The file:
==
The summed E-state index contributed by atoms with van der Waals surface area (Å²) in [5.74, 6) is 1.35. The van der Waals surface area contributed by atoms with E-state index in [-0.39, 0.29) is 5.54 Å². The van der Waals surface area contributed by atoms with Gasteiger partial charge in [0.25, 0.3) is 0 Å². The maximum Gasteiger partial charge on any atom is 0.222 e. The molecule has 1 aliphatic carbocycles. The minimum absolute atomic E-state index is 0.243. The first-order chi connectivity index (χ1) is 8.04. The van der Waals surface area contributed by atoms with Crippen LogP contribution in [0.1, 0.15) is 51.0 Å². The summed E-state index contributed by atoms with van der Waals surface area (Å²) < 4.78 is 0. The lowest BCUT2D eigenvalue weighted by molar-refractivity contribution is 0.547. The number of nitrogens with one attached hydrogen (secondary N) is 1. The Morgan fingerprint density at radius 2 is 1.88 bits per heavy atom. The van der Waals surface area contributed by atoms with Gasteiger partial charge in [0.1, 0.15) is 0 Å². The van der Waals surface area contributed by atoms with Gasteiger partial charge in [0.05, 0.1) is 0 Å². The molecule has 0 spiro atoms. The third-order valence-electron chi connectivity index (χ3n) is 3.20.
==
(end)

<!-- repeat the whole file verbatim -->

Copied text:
The summed E-state index contributed by atoms with van der Waals surface area (Å²) in [5.74, 6) is 1.35. The van der Waals surface area contributed by atoms with E-state index in [-0.39, 0.29) is 5.54 Å². The van der Waals surface area contributed by atoms with Gasteiger partial charge in [0.25, 0.3) is 0 Å². The maximum Gasteiger partial charge on any atom is 0.222 e. The molecule has 1 aliphatic carbocycles. The minimum absolute atomic E-state index is 0.243. The first-order chi connectivity index (χ1) is 8.04. The van der Waals surface area contributed by atoms with Crippen LogP contribution in [0.1, 0.15) is 51.0 Å². The summed E-state index contributed by atoms with van der Waals surface area (Å²) < 4.78 is 0. The lowest BCUT2D eigenvalue weighted by molar-refractivity contribution is 0.547. The number of nitrogens with one attached hydrogen (secondary N) is 1. The Morgan fingerprint density at radius 2 is 1.88 bits per heavy atom. The van der Waals surface area contributed by atoms with Gasteiger partial charge in [0.1, 0.15) is 0 Å². The van der Waals surface area contributed by atoms with Gasteiger partial charge in [0.05, 0.1) is 0 Å². The molecule has 0 spiro atoms. The third-order valence-electron chi connectivity index (χ3n) is 3.20.